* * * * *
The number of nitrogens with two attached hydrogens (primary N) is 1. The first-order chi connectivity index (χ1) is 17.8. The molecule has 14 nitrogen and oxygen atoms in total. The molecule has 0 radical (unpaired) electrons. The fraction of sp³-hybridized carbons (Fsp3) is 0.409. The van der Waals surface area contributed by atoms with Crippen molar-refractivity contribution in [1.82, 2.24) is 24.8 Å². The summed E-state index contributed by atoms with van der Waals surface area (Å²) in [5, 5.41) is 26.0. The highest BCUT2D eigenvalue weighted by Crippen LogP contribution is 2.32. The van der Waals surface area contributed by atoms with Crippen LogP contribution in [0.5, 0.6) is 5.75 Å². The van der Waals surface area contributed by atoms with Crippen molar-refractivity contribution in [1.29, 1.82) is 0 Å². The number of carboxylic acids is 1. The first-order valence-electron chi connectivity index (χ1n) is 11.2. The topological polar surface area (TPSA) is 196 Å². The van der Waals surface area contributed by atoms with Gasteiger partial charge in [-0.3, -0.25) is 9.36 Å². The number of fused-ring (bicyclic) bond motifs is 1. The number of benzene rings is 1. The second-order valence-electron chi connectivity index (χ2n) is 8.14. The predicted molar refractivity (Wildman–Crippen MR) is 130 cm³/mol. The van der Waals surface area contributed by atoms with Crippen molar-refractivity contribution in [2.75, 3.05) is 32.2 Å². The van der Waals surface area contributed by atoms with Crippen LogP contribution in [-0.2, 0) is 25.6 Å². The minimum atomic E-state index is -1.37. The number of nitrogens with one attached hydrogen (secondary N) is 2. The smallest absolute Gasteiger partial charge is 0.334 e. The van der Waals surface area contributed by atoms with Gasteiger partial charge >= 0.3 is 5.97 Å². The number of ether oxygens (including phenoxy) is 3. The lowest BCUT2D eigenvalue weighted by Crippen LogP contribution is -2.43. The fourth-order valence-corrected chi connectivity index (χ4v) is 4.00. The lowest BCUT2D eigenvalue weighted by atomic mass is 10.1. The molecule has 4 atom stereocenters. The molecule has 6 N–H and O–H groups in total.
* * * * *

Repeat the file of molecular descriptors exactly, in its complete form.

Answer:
The number of nitrogens with two attached hydrogens (primary N) is 1. The first-order chi connectivity index (χ1) is 17.8. The molecule has 14 nitrogen and oxygen atoms in total. The molecule has 0 radical (unpaired) electrons. The fraction of sp³-hybridized carbons (Fsp3) is 0.409. The van der Waals surface area contributed by atoms with Crippen molar-refractivity contribution in [1.82, 2.24) is 24.8 Å². The summed E-state index contributed by atoms with van der Waals surface area (Å²) in [5, 5.41) is 26.0. The highest BCUT2D eigenvalue weighted by Crippen LogP contribution is 2.32. The van der Waals surface area contributed by atoms with Crippen LogP contribution in [0.5, 0.6) is 5.75 Å². The van der Waals surface area contributed by atoms with Crippen molar-refractivity contribution in [1.29, 1.82) is 0 Å². The number of carboxylic acids is 1. The first-order valence-electron chi connectivity index (χ1n) is 11.2. The topological polar surface area (TPSA) is 196 Å². The van der Waals surface area contributed by atoms with Gasteiger partial charge in [-0.3, -0.25) is 9.36 Å². The number of fused-ring (bicyclic) bond motifs is 1. The number of benzene rings is 1. The second-order valence-electron chi connectivity index (χ2n) is 8.14. The predicted molar refractivity (Wildman–Crippen MR) is 130 cm³/mol. The van der Waals surface area contributed by atoms with Crippen molar-refractivity contribution in [2.75, 3.05) is 32.2 Å². The van der Waals surface area contributed by atoms with Crippen LogP contribution in [-0.2, 0) is 25.6 Å². The minimum atomic E-state index is -1.37. The number of nitrogens with one attached hydrogen (secondary N) is 2. The smallest absolute Gasteiger partial charge is 0.334 e. The van der Waals surface area contributed by atoms with Gasteiger partial charge >= 0.3 is 5.97 Å². The number of ether oxygens (including phenoxy) is 3. The lowest BCUT2D eigenvalue weighted by Crippen LogP contribution is -2.43. The fourth-order valence-corrected chi connectivity index (χ4v) is 4.00. The lowest BCUT2D eigenvalue weighted by atomic mass is 10.1. The molecule has 4 atom stereocenters. The molecule has 6 N–H and O–H groups in total.